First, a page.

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In-line command line math
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qc is a command line tool that calculates in-line math expressions with no pipes or command line tricks. The result of the calculation is displayed in the the command line and automatically copied to the clipboard for ease of use.

Installing qc

  • Download the source code
  • Save the code in a plain text file named
  • Move the script to a directory where it will not be modified
  • Navigate to that directory in the command line and make script executable using the command: chmod +x
  • Go to the home folder in the command line using the cd command
  • Open the .bashrc, .bash_profile, .bash_aliases or whatever file contains your PATH and aliases
  • Add alias qc="/path/to/" to the file, save and close
  • You should be ready to use the script!


qc <expression>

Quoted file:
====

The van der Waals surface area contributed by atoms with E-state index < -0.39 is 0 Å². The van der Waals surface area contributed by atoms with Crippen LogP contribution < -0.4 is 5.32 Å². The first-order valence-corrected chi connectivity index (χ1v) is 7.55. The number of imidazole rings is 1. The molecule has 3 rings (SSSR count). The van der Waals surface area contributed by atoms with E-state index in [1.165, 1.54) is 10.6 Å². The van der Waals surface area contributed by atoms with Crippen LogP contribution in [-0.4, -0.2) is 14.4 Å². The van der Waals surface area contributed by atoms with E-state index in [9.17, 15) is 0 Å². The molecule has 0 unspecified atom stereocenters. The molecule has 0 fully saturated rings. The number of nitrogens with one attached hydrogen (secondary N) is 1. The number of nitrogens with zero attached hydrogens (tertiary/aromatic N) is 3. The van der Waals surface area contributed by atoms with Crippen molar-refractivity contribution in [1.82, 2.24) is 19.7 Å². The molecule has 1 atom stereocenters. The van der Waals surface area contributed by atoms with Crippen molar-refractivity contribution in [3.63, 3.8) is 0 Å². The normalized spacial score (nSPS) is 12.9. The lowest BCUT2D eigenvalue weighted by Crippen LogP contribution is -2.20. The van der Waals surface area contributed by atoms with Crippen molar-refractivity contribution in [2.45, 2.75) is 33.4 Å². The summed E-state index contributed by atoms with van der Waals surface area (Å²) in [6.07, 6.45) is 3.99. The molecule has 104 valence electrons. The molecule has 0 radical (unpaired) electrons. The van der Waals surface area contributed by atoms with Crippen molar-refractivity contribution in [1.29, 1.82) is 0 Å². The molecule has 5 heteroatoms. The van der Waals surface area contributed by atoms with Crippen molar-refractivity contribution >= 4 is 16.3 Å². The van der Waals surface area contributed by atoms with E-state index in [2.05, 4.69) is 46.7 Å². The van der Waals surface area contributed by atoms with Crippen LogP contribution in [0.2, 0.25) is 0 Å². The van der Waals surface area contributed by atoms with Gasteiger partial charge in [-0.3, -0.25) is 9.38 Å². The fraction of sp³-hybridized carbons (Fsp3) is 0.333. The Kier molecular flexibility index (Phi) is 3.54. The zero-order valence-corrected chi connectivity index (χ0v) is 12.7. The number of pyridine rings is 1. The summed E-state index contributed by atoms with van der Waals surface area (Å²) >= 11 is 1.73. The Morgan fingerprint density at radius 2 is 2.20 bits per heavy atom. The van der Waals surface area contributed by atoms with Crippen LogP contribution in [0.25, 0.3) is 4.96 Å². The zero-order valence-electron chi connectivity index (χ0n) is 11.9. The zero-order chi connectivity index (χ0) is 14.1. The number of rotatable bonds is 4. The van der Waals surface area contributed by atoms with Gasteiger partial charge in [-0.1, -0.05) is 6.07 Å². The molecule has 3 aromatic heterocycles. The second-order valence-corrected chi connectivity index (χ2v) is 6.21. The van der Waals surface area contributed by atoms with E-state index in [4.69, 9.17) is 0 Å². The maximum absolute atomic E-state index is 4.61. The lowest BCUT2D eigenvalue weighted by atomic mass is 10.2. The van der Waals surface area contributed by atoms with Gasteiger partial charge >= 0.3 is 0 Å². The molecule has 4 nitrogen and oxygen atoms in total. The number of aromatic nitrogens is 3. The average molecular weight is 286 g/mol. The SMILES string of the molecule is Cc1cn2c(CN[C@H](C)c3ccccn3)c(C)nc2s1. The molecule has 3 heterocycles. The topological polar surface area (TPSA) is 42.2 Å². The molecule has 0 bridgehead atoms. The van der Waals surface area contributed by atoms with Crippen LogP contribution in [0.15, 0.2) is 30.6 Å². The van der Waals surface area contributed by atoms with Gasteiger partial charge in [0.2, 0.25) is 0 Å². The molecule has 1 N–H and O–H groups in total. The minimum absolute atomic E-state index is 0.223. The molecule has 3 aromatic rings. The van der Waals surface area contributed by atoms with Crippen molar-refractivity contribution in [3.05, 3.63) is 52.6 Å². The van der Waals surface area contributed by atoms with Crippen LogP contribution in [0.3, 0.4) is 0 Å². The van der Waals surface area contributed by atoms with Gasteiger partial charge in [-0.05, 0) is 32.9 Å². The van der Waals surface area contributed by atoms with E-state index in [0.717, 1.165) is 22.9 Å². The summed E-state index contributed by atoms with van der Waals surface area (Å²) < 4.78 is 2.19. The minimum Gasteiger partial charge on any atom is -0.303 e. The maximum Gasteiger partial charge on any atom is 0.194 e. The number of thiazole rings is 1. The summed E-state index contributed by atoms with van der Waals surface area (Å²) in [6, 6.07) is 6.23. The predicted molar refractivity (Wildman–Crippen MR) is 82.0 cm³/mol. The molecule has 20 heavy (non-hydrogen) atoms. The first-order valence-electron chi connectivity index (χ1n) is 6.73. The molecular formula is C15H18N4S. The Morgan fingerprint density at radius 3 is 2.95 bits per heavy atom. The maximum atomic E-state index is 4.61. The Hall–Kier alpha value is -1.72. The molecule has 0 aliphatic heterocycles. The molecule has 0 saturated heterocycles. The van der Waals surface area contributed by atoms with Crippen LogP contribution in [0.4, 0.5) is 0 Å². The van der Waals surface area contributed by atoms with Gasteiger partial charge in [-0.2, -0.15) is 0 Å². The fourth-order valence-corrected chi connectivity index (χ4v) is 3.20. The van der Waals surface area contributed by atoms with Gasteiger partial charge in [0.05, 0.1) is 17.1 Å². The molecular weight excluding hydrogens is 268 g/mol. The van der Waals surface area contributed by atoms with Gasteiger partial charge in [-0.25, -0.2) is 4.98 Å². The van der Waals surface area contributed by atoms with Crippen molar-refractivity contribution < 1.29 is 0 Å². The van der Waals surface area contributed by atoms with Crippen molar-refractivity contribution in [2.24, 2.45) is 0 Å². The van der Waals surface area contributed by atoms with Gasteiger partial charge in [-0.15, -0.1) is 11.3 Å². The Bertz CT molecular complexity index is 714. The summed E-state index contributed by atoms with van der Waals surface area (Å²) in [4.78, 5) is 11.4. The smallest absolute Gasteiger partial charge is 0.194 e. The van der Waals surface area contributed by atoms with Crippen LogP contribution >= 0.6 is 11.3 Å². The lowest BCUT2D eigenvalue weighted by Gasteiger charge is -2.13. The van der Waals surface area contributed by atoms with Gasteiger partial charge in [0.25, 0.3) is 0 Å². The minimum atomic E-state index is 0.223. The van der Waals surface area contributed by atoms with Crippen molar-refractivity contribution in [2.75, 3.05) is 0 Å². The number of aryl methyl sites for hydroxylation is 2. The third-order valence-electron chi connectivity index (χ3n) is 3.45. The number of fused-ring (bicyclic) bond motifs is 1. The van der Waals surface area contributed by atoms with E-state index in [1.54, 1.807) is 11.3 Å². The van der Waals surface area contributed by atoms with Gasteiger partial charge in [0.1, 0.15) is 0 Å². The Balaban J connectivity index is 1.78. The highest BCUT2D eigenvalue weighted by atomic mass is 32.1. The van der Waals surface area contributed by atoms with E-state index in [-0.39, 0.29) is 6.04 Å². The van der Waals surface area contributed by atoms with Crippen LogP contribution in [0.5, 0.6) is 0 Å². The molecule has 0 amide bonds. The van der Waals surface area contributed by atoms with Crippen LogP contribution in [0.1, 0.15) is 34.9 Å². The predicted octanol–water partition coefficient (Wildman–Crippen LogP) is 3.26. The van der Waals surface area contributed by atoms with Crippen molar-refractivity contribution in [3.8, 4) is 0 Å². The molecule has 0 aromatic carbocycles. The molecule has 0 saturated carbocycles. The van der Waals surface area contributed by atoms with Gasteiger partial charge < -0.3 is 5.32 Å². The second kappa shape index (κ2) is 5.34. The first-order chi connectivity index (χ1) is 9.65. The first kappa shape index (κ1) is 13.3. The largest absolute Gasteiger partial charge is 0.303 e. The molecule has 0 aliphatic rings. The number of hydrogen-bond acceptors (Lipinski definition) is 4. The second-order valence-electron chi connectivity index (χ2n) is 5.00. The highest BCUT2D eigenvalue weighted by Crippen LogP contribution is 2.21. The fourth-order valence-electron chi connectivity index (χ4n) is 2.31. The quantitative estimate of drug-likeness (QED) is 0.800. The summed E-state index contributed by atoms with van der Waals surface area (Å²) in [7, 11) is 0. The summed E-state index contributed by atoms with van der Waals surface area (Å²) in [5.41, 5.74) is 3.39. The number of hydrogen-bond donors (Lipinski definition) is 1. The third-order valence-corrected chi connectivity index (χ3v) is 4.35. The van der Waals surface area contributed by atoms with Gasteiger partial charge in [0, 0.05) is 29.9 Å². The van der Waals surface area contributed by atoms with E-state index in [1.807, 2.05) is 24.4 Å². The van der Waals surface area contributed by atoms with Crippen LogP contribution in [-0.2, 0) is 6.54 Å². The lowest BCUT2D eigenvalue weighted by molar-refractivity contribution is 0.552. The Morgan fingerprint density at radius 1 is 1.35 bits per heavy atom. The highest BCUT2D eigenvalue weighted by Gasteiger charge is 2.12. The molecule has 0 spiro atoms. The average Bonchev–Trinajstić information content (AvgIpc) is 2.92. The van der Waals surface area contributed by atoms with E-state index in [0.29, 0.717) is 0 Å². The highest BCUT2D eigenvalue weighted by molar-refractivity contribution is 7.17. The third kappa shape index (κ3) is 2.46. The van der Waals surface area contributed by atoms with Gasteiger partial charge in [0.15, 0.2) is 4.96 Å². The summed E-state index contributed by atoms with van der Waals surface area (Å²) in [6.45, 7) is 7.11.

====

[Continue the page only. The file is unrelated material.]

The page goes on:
Expressions with parentheses or command line operators require quotes.


-a: about

-h: help

-s: Python shell with math library

-v: version



$ qc 3.1 + 8

Subtraction with constants

$ qc pi-3

Calling functions

$ qc "2*exp(2)"

Bitwise operators

$ qc '1 << 8'

Convert hexidecimal to decimal

$ qc 0x100

Convert binary to decimal

$ qc 0b1000

Convert decimal to hexidecimal

$ qc "hex(256)"


$ qc "factorial(10)"

qc evaluates statements with the Python interpreter. The entire Python math library has been made available using a wildcard import: from math import *. Its documentation can be found here. The rest of Python's functionality can be found at the Python standard library page A wildcard import allows the functions from the math library to be called without using the math library name before the function. More specifically, math.sqrt() is shortened to just sqrt().

An example using the sqrt() function in qc:

$ qc "sqrt(9.5)"

Version history

0.1: Pass command line input to Python interpreter for calculation

0.2: Add output to clipboard (for OSX)

0.3: Add output to clipboard Linux, scientific programming shortcuts

0.4: Stripped down functionality to only obviously useful flags

0.5: Python 3 compatibility as suggested by Ondrej Nekola, accept spaces in input for standard math operators (+,-,*,/,%)

Known issues

May lag on first use while the Python interpreter starts

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